Three senators have challenged the head of a U.S.-funded Internet management organization to show that his leadership role in a Chinese-run conference doesn’t conflict with his commitment to an open Internet.
Sens. James Lankford, R-Okla.; Ted Cruz, R-Texas; and Mike Lee, R-Utah, last week sent a letter to Fadi Chehadé, chief executive officer of the Internet Corporation for Assigned Names and Numbers (ICANN), inquiring about an apparent conflict of interest posed by his co-chairmanship of an advisory body for the upcoming World Internet Conference.
In their letter, the senators say Chehadé’s affiliation with the annual conference organized by China could represent a conflict of interest because of ICANN’s contractual relationship with the federal government. They write:
ICANN’s participation in the World Internet Conference is especially concerning because of the Chinese government’s long and established record of restricting free access to the Internet, censoring content, and criminalizing certain forms of online speech.
In a public meeting last week, Chehadé dismissed the Republican senators’ letter as being “about politics.”
Chehadé announced in December that he will leave ICANN in March and take a post as co-chairman of the advisory committee for this summer’s World Internet Conference, the third such gathering organized by the Chinese government.
“My goal is to continue to advocate for global multi-stakeholder governance and a single, open, and interoperable Internet. To avoid any misunderstanding, I wish to confirm again that I have accepted this future role in my personal capacity,” Chehadé said in his resignation announcement.
‘Give Voice to a Billion People’
ICANN is a nonprofit organization contracted with a division of the U.S. Department of Commerce to administer functions associated with the Internet’s domain name system, the results of which can help shape brand identities and ease online searches.
The Commerce Department’s National Telecommunications and Information Administration intends to transfer oversight of domain names to the Internet’s “global multistakeholder community.” But amid controversy over the Obama administration move, the agency last year extended its contract with ICANN to the end of September 2016.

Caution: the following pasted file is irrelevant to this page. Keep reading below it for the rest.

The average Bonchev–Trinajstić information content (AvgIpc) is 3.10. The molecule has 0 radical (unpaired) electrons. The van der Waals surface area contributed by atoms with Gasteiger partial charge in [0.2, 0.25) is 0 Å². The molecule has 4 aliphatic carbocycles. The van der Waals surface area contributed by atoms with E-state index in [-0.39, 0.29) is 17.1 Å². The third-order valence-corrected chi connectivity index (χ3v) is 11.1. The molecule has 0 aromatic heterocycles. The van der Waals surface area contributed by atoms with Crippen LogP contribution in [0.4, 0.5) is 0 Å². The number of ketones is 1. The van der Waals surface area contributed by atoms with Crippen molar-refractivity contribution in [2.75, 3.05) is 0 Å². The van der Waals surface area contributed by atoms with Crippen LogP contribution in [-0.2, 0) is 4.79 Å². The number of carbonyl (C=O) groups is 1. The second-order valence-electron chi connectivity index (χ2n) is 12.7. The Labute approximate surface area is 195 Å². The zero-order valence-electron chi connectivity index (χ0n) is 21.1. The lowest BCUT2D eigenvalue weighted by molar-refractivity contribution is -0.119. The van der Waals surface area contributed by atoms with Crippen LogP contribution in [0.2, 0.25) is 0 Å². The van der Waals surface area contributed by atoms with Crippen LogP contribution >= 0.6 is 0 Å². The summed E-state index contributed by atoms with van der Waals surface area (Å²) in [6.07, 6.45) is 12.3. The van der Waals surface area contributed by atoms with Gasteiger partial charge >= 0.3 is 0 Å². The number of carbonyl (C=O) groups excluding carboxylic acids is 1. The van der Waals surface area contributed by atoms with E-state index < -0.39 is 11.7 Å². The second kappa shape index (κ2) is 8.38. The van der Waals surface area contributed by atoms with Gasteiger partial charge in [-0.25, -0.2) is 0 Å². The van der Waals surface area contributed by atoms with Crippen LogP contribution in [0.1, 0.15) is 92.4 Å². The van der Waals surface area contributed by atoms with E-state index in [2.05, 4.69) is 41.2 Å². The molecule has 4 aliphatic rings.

In a statement sent Thursday morning to The Daily Signal, Chehadé said he would “step out of my advisory position” to the Chinese-run conference if it compromised his commitment to “inclusivity.”
Referring to China, he added: “If we really are inclusive, then it’s important that we find a way to give voice to a billion people.”
The ICANN chief’s complete statement to The Daily Signal:
It is important to note that I will assume the advisory committee role with the World Internet Conference (WIC) as an individual, not as the ICANN CEO and only after I have left ICANN next month. My position on the advisory committee to the WIC, along with other members involved in Internet governance, U.S. business, civil society and others, is part time. This is an unpaid position, where I get absolutely no remuneration.
I am firmly committed to the inclusive multistakeholder model and that will extend beyond my tenure at ICANN. My work with the advisory committee is an extension of that and I invite everyone to join me in this mission. If we really are inclusive then it’s important that we find a way to give voice to a billion people. And if the committee proves not to support that inclusivity, I will step out of my advisory position.